Gone Hunting 3-22-10 | TheFencePost.com

Gone Hunting 3-22-10

Conservation means many things and comes in many forms. The root of the word obviously comes from “conserve.”

On the local level, the West Greeley Conservation District has recognized Art and Gina Guttersen of the Guttersen Ranch of Kersey, Colo., as the Outstanding Ranchers of the Year.

Pawnee Buttes Seed Inc., was also recognized as the Conservationist of the Year. These awards were given at the district’s annual meeting last month.

On the national level, the Department of the Interior will expand its efforts with state, local and tribal partners to map lands that are vital to the survival of the greater sage grouse.

The sage grouse, or sage hen, is a ground-dwelling bird that inhabits much of the West. It is the largest member of the grouse family and can tip the scales at almost 6 pounds – twice the size of a pheasant.

The U.S. Fish and Wildlife Department recently announced that the greater sage grouse will be “warranted, but precluded for listing” as an endangered species.

When a species is “warranted but precluded,” it means the U.S. Fish and Wildlife Service works on listings for other species that are at greater risk. The service will annually review the greater sage grouse finding until a listing proposal is published or a “not warranted” finding is made.

On a more regional note, Colorado Pheasants Forever is in the process of completing a partnership with the Colorado Division of Wildlife and the Natural Resource Conservation Service. There’s that “conservation” word again.

This partnership will finance the services of three farm bill biologists right here in Colorado. These new biologists will be working out of the NRCS offices in Holyoke, Burlington and Lamar.

These farm bill biologists will be responsible for improving habitat for pheasants and other wildlife.

According to Bob Hix, regional representative for Pheasants Forever for Colorado and Wyoming, this came about with the financial support of all 18 Pheasants Forever chapters in Colorado.

Last year, Colorado Pheasants Forever passed the $10 million mark on money spent on habitat for pheasants and other wildlife. These funds came from money raised directly at fundraising events throughout the state.

Hix has said he is concerned about one new proposal from the Farm Service Agency for the 2010 Conservation Priority Areas for Colorado.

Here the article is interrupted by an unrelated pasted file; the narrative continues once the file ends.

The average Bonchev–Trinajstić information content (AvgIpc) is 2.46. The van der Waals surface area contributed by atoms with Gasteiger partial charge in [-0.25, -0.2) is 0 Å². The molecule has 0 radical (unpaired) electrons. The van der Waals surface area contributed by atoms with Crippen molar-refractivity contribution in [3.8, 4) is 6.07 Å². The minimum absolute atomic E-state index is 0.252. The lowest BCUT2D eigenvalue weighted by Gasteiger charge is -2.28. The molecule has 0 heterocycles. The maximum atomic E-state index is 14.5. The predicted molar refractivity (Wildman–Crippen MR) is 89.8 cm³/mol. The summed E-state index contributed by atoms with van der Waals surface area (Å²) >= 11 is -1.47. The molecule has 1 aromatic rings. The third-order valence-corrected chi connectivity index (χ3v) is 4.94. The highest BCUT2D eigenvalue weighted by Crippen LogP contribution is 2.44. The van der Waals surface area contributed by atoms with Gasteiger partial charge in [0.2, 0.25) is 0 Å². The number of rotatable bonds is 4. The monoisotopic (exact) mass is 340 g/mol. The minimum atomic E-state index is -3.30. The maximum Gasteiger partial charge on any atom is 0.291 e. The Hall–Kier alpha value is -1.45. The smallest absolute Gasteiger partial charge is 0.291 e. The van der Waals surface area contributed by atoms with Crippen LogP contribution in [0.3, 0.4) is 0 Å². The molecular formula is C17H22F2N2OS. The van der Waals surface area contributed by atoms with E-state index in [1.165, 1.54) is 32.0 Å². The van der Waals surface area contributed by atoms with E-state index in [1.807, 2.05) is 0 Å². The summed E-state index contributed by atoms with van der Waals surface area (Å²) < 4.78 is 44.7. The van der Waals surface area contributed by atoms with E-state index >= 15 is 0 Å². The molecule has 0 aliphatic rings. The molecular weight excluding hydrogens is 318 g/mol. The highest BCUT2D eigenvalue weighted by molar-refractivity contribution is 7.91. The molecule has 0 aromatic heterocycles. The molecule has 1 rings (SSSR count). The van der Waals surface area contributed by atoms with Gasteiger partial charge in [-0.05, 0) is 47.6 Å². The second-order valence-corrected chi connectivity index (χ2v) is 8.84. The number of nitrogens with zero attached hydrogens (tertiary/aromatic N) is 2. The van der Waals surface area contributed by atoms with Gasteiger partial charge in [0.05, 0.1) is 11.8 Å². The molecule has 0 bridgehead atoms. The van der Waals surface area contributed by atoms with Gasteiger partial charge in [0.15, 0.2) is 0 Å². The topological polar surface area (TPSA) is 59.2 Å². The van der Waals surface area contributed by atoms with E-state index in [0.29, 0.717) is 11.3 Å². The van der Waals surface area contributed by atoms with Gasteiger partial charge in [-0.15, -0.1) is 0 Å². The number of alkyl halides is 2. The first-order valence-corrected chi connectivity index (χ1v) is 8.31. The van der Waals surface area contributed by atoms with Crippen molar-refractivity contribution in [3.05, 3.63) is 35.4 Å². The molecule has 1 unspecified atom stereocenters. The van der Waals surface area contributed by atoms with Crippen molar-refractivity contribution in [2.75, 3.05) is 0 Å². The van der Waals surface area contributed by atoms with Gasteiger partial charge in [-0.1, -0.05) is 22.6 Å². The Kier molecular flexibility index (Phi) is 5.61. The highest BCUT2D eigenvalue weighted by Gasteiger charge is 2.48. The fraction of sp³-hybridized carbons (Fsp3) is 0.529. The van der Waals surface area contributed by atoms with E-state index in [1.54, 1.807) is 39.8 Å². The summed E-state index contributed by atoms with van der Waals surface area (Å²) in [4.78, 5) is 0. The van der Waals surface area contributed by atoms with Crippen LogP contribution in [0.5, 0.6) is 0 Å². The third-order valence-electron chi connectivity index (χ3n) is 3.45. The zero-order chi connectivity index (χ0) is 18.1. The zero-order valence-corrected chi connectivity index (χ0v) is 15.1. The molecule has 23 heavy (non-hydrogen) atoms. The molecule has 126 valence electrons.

As Conservation Reserve Program acres expire in northeast Colorado, the farmers may not rank as high as farmers in southeast Colorado. New CRP acres would end up in the southeast part of Colorado.

Obviously, the southeastern counties are important too, but Hix says he simply wants a level playing field when it comes to allocation of new acres.

The new farm bill limits the number of conservation acres to 32 million. This is down from a high of 38 million acres. Six million acres is a lot of nesting habitat.

I’ve seen many of my favorite hunting spots go back to the plow in the past 12 months. Farmers are paid to leave conservation acres in natural grasses for up to 10 years.

One last note on the Conservation Reserve Program: The U.S. Department of Agriculture says this summer it will hold the first general sign-up for conservation acres since 2006. The USDA hopes to keep CRP acreage at the 32 million acre cap and give taxpayers more environmental bang for their buck.

Since the Conservation Reserve Program began in 1985, I have experienced “the good old days” of pheasant hunting. For the past 25 years conservation acreage has worn out several pairs of my Irish Setter boots.

Finally, I would like to invite all of you to become part of this grass roots conservation movement.

On March 27, you can join us for dinner at the Cache La Poudre Pheasants Forever fundraiser banquet.

There will be several people at this fundraiser banquet that can fill you in on any of these conservation programs.

The banquet will be held, once again, at the Island Grove Regional Park, 415 N. 15th Ave., in Greeley, Colo., with hunting lies, a silent auction and happy hour beginning at 5 p.m.

If you have any questions, feel free to call Cache La Poudre President Brett Datteri at (970) 371-9817 or myself at (970) 339-5436.


Jim Vanek is a longtime bird hunter who lives in Greeley with his family.

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